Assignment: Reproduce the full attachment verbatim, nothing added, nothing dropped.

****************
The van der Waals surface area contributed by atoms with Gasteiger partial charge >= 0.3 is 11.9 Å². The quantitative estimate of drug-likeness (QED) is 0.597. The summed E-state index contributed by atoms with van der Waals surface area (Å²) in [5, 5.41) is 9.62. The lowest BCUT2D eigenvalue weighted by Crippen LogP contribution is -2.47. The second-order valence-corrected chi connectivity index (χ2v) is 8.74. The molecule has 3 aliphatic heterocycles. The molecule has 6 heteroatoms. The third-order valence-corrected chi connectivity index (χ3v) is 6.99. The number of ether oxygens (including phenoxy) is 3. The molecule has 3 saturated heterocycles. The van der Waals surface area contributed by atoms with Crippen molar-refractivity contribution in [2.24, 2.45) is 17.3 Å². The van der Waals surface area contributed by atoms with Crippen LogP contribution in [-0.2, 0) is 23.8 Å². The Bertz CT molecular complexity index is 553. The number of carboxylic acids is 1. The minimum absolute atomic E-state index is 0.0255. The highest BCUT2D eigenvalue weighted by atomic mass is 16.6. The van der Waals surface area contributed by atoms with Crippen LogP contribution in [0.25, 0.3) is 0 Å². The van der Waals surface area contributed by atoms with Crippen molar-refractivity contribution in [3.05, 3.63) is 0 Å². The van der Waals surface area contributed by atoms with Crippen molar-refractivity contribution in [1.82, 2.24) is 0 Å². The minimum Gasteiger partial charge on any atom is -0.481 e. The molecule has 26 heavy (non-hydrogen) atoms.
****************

The van der Waals surface area contributed by atoms with Gasteiger partial charge >= 0.3 is 11.9 Å². The quantitative estimate of drug-likeness (QED) is 0.597. The summed E-state index contributed by atoms with van der Waals surface area (Å²) in [5, 5.41) is 9.62. The lowest BCUT2D eigenvalue weighted by Crippen LogP contribution is -2.47. The second-order valence-corrected chi connectivity index (χ2v) is 8.74. The molecule has 3 aliphatic heterocycles. The molecule has 6 heteroatoms. The third-order valence-corrected chi connectivity index (χ3v) is 6.99. The number of ether oxygens (including phenoxy) is 3. The molecule has 3 saturated heterocycles. The van der Waals surface area contributed by atoms with Crippen molar-refractivity contribution in [2.24, 2.45) is 17.3 Å². The van der Waals surface area contributed by atoms with Crippen LogP contribution in [-0.2, 0) is 23.8 Å². The Bertz CT molecular complexity index is 553. The number of carboxylic acids is 1. The minimum absolute atomic E-state index is 0.0255. The highest BCUT2D eigenvalue weighted by atomic mass is 16.6. The van der Waals surface area contributed by atoms with Crippen LogP contribution in [0.25, 0.3) is 0 Å². The van der Waals surface area contributed by atoms with Crippen molar-refractivity contribution in [3.05, 3.63) is 0 Å². The van der Waals surface area contributed by atoms with Crippen molar-refractivity contribution in [1.82, 2.24) is 0 Å². The minimum Gasteiger partial charge on any atom is -0.481 e. The molecule has 26 heavy (non-hydrogen) atoms.